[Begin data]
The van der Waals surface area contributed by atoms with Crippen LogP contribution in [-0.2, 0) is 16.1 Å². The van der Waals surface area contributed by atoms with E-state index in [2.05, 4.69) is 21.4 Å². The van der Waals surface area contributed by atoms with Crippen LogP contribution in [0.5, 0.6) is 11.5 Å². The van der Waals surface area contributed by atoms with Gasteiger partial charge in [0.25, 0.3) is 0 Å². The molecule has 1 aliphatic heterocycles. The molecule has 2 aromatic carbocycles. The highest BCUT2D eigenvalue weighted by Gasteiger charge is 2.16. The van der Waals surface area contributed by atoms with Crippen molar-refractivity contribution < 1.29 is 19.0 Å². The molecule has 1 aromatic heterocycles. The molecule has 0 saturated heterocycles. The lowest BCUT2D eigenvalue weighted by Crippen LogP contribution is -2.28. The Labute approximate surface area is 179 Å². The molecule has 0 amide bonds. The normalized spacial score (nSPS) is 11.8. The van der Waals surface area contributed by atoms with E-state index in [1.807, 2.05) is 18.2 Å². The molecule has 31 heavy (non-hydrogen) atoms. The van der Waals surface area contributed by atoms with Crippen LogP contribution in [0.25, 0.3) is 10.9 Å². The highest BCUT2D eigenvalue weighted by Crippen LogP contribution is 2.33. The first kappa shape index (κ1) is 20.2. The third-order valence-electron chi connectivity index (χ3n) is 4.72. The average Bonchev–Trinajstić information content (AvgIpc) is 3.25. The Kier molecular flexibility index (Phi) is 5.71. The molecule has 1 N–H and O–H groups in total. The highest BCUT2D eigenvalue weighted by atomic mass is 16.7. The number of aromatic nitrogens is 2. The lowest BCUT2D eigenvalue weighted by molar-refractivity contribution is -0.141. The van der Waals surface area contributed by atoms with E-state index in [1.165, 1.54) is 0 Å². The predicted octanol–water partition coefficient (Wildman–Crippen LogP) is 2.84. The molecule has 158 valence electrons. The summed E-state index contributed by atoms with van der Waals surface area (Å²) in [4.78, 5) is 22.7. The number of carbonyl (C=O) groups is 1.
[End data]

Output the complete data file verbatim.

The van der Waals surface area contributed by atoms with Crippen LogP contribution in [-0.2, 0) is 16.1 Å². The van der Waals surface area contributed by atoms with E-state index in [2.05, 4.69) is 21.4 Å². The van der Waals surface area contributed by atoms with Crippen LogP contribution in [0.5, 0.6) is 11.5 Å². The van der Waals surface area contributed by atoms with Gasteiger partial charge in [0.25, 0.3) is 0 Å². The molecule has 1 aliphatic heterocycles. The molecule has 2 aromatic carbocycles. The highest BCUT2D eigenvalue weighted by Gasteiger charge is 2.16. The van der Waals surface area contributed by atoms with Crippen molar-refractivity contribution < 1.29 is 19.0 Å². The molecule has 1 aromatic heterocycles. The molecule has 0 saturated heterocycles. The lowest BCUT2D eigenvalue weighted by Crippen LogP contribution is -2.28. The Labute approximate surface area is 179 Å². The molecule has 0 amide bonds. The normalized spacial score (nSPS) is 11.8. The van der Waals surface area contributed by atoms with E-state index in [1.807, 2.05) is 18.2 Å². The molecule has 31 heavy (non-hydrogen) atoms. The van der Waals surface area contributed by atoms with Crippen LogP contribution in [0.25, 0.3) is 10.9 Å². The highest BCUT2D eigenvalue weighted by Crippen LogP contribution is 2.33. The first kappa shape index (κ1) is 20.2. The third-order valence-electron chi connectivity index (χ3n) is 4.72. The average Bonchev–Trinajstić information content (AvgIpc) is 3.25. The Kier molecular flexibility index (Phi) is 5.71. The molecule has 1 N–H and O–H groups in total. The highest BCUT2D eigenvalue weighted by atomic mass is 16.7. The number of aromatic nitrogens is 2. The lowest BCUT2D eigenvalue weighted by molar-refractivity contribution is -0.141. The van der Waals surface area contributed by atoms with E-state index in [1.165, 1.54) is 0 Å². The predicted octanol–water partition coefficient (Wildman–Crippen LogP) is 2.84. The molecule has 158 valence electrons. The summed E-state index contributed by atoms with van der Waals surface area (Å²) in [4.78, 5) is 22.7. The number of carbonyl (C=O) groups is 1.